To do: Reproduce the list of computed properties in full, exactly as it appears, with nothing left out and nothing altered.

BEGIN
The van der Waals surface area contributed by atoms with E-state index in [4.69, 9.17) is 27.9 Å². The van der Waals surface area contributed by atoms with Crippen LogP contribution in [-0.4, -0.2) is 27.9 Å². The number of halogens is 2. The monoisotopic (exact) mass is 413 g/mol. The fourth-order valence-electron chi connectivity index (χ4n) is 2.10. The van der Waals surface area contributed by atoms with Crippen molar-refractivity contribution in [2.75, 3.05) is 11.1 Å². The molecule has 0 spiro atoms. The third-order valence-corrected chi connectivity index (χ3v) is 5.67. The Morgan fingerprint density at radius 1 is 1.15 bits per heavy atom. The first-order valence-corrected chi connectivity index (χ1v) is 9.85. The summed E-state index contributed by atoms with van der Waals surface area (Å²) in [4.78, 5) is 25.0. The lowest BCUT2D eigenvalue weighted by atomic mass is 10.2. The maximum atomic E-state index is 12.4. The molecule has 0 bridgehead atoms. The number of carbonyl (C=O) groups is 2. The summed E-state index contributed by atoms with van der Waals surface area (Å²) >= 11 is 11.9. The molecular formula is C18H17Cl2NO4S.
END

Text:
The van der Waals surface area contributed by atoms with E-state index in [4.69, 9.17) is 27.9 Å². The van der Waals surface area contributed by atoms with Crippen LogP contribution in [-0.4, -0.2) is 27.9 Å². The number of halogens is 2. The monoisotopic (exact) mass is 413 g/mol. The fourth-order valence-electron chi connectivity index (χ4n) is 2.10. The van der Waals surface area contributed by atoms with Crippen molar-refractivity contribution in [2.75, 3.05) is 11.1 Å². The molecule has 0 spiro atoms. The third-order valence-corrected chi connectivity index (χ3v) is 5.67. The Morgan fingerprint density at radius 1 is 1.15 bits per heavy atom. The first-order valence-corrected chi connectivity index (χ1v) is 9.85. The summed E-state index contributed by atoms with van der Waals surface area (Å²) in [4.78, 5) is 25.0. The lowest BCUT2D eigenvalue weighted by atomic mass is 10.2. The maximum atomic E-state index is 12.4. The molecule has 0 bridgehead atoms. The number of carbonyl (C=O) groups is 2. The summed E-state index contributed by atoms with van der Waals surface area (Å²) >= 11 is 11.9. The molecular formula is C18H17Cl2NO4S.